My 9/11

AS I OFTEN do on this day, I here post a link to my story of Sept. 11, 2001 in New York, one of nine million stories from that day:

My story is not heroic. I saved no one on that day. It is not tragic. I lost no one.

The story I published then is incomplete in many ways. When September 11th happened, I was newly in love with a married woman who was leaving her husband. To be with her, I was leaving my girlfriend of six years. See? Not heroic at all.

The relationship with my girlfriend had been unhappy for years, but I still felt guilty leaving her. As partial penance, I let her stay in my apartment (“our” apartment) while I bunked in a tiny dump above a dive bar. The floor was crooked and the air always smelled like pierogies.

On September 11th, my new girlfriend, the soon-to-be-unmarried lady, was standing on Fifth Avenue when she saw smoke from the impact of the second plane. She was a mile north of the World Trade Center but could still see the smoke. Everyone could see it. Everyone but me, freelancing via modem in the pierogi-smelling fuckpad. The door opened, and there was my new girlfriend, looking stunned. “You don’t know,” she said.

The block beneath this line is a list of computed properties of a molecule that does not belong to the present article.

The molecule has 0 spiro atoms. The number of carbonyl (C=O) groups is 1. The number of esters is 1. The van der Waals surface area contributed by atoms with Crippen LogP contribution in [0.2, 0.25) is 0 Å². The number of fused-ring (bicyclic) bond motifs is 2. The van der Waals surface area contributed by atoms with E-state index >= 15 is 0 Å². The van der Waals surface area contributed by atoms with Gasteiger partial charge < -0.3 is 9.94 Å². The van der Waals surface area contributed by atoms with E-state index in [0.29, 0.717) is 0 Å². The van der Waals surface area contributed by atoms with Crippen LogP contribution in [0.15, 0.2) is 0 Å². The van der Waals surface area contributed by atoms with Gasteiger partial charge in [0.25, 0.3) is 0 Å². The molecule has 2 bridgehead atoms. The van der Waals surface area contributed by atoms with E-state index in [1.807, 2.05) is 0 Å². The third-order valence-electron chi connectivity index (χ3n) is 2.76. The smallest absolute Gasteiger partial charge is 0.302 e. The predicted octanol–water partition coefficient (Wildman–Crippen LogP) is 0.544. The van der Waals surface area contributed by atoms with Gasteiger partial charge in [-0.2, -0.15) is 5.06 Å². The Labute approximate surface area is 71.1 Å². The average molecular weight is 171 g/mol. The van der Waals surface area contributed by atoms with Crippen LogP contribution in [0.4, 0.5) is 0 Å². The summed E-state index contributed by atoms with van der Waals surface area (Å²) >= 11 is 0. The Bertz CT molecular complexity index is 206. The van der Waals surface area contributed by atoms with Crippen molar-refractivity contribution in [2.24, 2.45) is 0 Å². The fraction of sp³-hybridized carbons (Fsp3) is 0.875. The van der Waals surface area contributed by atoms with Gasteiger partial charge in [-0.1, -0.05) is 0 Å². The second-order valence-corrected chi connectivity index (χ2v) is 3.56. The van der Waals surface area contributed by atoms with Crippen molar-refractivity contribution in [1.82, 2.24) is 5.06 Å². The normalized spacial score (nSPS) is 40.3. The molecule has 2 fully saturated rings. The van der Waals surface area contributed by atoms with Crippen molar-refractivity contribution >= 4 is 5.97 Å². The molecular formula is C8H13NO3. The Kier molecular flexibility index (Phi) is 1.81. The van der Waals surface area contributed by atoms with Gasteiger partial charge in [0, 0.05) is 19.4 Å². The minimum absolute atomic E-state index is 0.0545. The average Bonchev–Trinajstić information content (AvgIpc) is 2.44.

I called my old girlfriend to warn her not to go downtown. She asked why I was crying.

I was crying for her, because I’d left her alone in a suddenly frightening world. Crying for the people in the World Trade Center. We didn’t have any details yet, but it was clear that many people had died. Crying, had I known it, for the thousands more who would die in the wars that were born on that day.

There was no TV and no internet. It was days before I could publish the incomplete story I linked to at the beginning of this memoir. Even when there was internet access again, I could not tell the parts of the story I am telling now. I could not tell them for years.

There it is. Like something out of Hollywood. Horrifying historic events as backdrop to a romantic drama. I’m no good at being noble, but it doesn’t take much to see that the problems of three little people don’t amount to a hill of beans in this crazy world.

Everything changes, but, for the living, life goes on. My then-new-girlfriend, my fellow 9/11 PTS victim, is now the mother of my child, and my ex-wife. This morning I walked my daughter to school, then headed to the gym, where I warmed up on a treadmill. Above the treadmill were TVs, with the sound off. On the TV I watched, the names of the 9/11 dead were being read aloud in alphabetical order. They were still on B when I finished my workout. The other TV was showing ESPN, and the gym member on the treadmill next to me was watching that instead of the ceremony.